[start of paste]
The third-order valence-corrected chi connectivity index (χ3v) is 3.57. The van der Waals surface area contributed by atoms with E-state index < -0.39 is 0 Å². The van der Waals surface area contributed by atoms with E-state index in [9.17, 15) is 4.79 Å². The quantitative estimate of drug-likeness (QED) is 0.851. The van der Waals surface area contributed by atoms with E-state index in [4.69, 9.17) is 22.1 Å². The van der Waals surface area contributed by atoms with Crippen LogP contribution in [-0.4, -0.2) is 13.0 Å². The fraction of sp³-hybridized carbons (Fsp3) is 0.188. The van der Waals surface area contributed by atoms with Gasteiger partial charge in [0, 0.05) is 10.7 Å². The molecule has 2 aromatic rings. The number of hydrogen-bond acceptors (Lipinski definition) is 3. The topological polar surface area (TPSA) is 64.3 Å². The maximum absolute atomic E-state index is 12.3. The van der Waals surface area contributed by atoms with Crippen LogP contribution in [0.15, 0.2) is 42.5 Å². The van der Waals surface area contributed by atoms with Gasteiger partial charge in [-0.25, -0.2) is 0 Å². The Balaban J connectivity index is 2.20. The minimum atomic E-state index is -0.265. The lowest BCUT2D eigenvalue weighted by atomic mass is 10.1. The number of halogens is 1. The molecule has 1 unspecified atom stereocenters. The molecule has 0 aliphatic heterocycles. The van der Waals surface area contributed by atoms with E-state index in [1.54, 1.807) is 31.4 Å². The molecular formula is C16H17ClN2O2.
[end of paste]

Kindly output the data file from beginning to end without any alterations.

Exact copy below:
The third-order valence-corrected chi connectivity index (χ3v) is 3.57. The van der Waals surface area contributed by atoms with E-state index < -0.39 is 0 Å². The van der Waals surface area contributed by atoms with E-state index in [9.17, 15) is 4.79 Å². The quantitative estimate of drug-likeness (QED) is 0.851. The van der Waals surface area contributed by atoms with E-state index in [4.69, 9.17) is 22.1 Å². The van der Waals surface area contributed by atoms with Crippen LogP contribution in [-0.4, -0.2) is 13.0 Å². The fraction of sp³-hybridized carbons (Fsp3) is 0.188. The van der Waals surface area contributed by atoms with Gasteiger partial charge in [0, 0.05) is 10.7 Å². The molecule has 2 aromatic rings. The number of hydrogen-bond acceptors (Lipinski definition) is 3. The topological polar surface area (TPSA) is 64.3 Å². The maximum absolute atomic E-state index is 12.3. The van der Waals surface area contributed by atoms with Crippen LogP contribution in [0.15, 0.2) is 42.5 Å². The van der Waals surface area contributed by atoms with Gasteiger partial charge in [-0.25, -0.2) is 0 Å². The Balaban J connectivity index is 2.20. The minimum atomic E-state index is -0.265. The lowest BCUT2D eigenvalue weighted by atomic mass is 10.1. The number of halogens is 1. The molecule has 1 unspecified atom stereocenters. The molecule has 0 aliphatic heterocycles. The van der Waals surface area contributed by atoms with E-state index in [1.54, 1.807) is 31.4 Å². The molecular formula is C16H17ClN2O2.